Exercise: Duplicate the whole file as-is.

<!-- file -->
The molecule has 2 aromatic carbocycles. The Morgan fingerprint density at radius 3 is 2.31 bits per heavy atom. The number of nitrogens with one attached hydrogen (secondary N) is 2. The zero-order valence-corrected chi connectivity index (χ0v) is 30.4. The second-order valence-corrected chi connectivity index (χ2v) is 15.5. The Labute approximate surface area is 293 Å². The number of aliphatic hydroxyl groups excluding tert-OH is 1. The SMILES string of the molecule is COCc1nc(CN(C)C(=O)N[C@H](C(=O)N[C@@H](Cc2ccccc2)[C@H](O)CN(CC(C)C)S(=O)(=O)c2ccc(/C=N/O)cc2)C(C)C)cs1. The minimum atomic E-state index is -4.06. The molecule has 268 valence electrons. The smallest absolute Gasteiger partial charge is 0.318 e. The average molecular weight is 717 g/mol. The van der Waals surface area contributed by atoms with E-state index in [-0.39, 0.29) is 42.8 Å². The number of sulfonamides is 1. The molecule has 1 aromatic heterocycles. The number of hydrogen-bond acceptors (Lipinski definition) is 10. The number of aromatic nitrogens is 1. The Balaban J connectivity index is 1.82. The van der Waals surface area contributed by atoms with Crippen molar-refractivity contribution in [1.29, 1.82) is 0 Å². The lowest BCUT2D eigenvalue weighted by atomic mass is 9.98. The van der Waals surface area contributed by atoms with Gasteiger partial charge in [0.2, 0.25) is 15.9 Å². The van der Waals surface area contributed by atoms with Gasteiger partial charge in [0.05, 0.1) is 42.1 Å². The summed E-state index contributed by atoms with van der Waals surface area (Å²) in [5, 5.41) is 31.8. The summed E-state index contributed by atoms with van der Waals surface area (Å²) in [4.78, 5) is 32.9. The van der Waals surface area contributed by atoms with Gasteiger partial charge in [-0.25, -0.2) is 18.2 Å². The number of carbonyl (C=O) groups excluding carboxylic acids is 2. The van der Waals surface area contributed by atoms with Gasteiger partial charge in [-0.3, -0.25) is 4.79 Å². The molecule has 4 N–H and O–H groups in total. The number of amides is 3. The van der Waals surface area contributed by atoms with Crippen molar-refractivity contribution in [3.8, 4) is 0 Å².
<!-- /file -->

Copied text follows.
The molecule has 2 aromatic carbocycles. The Morgan fingerprint density at radius 3 is 2.31 bits per heavy atom. The number of nitrogens with one attached hydrogen (secondary N) is 2. The zero-order valence-corrected chi connectivity index (χ0v) is 30.4. The second-order valence-corrected chi connectivity index (χ2v) is 15.5. The Labute approximate surface area is 293 Å². The number of aliphatic hydroxyl groups excluding tert-OH is 1. The SMILES string of the molecule is COCc1nc(CN(C)C(=O)N[C@H](C(=O)N[C@@H](Cc2ccccc2)[C@H](O)CN(CC(C)C)S(=O)(=O)c2ccc(/C=N/O)cc2)C(C)C)cs1. The minimum atomic E-state index is -4.06. The molecule has 268 valence electrons. The smallest absolute Gasteiger partial charge is 0.318 e. The average molecular weight is 717 g/mol. The van der Waals surface area contributed by atoms with E-state index in [-0.39, 0.29) is 42.8 Å². The number of sulfonamides is 1. The molecule has 1 aromatic heterocycles. The number of hydrogen-bond acceptors (Lipinski definition) is 10. The number of aromatic nitrogens is 1. The Balaban J connectivity index is 1.82. The van der Waals surface area contributed by atoms with Crippen molar-refractivity contribution in [1.29, 1.82) is 0 Å². The lowest BCUT2D eigenvalue weighted by atomic mass is 9.98. The van der Waals surface area contributed by atoms with Gasteiger partial charge in [0.2, 0.25) is 15.9 Å². The van der Waals surface area contributed by atoms with Gasteiger partial charge in [0.05, 0.1) is 42.1 Å². The summed E-state index contributed by atoms with van der Waals surface area (Å²) in [5, 5.41) is 31.8. The summed E-state index contributed by atoms with van der Waals surface area (Å²) in [4.78, 5) is 32.9. The van der Waals surface area contributed by atoms with Gasteiger partial charge in [-0.25, -0.2) is 18.2 Å². The number of carbonyl (C=O) groups excluding carboxylic acids is 2. The van der Waals surface area contributed by atoms with Gasteiger partial charge in [-0.3, -0.25) is 4.79 Å². The molecule has 4 N–H and O–H groups in total. The number of amides is 3. The van der Waals surface area contributed by atoms with Crippen molar-refractivity contribution in [3.8, 4) is 0 Å².